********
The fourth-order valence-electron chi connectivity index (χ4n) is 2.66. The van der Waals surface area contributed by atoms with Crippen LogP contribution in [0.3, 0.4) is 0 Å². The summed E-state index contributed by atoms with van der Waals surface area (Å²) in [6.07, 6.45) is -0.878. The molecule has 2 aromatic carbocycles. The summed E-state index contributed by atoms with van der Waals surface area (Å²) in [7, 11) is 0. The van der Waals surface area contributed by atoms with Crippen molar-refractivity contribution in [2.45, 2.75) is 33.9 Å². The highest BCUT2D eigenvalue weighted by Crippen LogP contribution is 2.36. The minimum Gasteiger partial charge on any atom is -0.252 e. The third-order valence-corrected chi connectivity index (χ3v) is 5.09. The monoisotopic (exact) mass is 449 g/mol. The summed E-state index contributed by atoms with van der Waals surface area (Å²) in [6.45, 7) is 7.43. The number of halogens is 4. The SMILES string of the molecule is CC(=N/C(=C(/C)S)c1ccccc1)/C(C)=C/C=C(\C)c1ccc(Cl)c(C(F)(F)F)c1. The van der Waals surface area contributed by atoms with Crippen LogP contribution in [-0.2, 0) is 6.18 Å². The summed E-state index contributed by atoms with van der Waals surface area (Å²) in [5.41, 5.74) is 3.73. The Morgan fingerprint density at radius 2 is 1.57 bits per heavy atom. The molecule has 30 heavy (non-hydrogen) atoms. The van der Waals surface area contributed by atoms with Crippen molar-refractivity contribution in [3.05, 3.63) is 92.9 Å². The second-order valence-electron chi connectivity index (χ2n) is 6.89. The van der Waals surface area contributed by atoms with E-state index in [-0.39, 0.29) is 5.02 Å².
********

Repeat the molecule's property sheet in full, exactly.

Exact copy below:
The fourth-order valence-electron chi connectivity index (χ4n) is 2.66. The van der Waals surface area contributed by atoms with Crippen LogP contribution in [0.3, 0.4) is 0 Å². The summed E-state index contributed by atoms with van der Waals surface area (Å²) in [6.07, 6.45) is -0.878. The molecule has 2 aromatic carbocycles. The summed E-state index contributed by atoms with van der Waals surface area (Å²) in [7, 11) is 0. The van der Waals surface area contributed by atoms with Crippen molar-refractivity contribution in [2.45, 2.75) is 33.9 Å². The highest BCUT2D eigenvalue weighted by Crippen LogP contribution is 2.36. The minimum Gasteiger partial charge on any atom is -0.252 e. The third-order valence-corrected chi connectivity index (χ3v) is 5.09. The monoisotopic (exact) mass is 449 g/mol. The summed E-state index contributed by atoms with van der Waals surface area (Å²) in [6.45, 7) is 7.43. The number of halogens is 4. The SMILES string of the molecule is CC(=N/C(=C(/C)S)c1ccccc1)/C(C)=C/C=C(\C)c1ccc(Cl)c(C(F)(F)F)c1. The van der Waals surface area contributed by atoms with Crippen LogP contribution in [-0.2, 0) is 6.18 Å². The summed E-state index contributed by atoms with van der Waals surface area (Å²) in [5.41, 5.74) is 3.73. The Morgan fingerprint density at radius 2 is 1.57 bits per heavy atom. The molecule has 30 heavy (non-hydrogen) atoms. The van der Waals surface area contributed by atoms with Crippen molar-refractivity contribution in [3.05, 3.63) is 92.9 Å². The second-order valence-electron chi connectivity index (χ2n) is 6.89. The van der Waals surface area contributed by atoms with E-state index in [-0.39, 0.29) is 5.02 Å².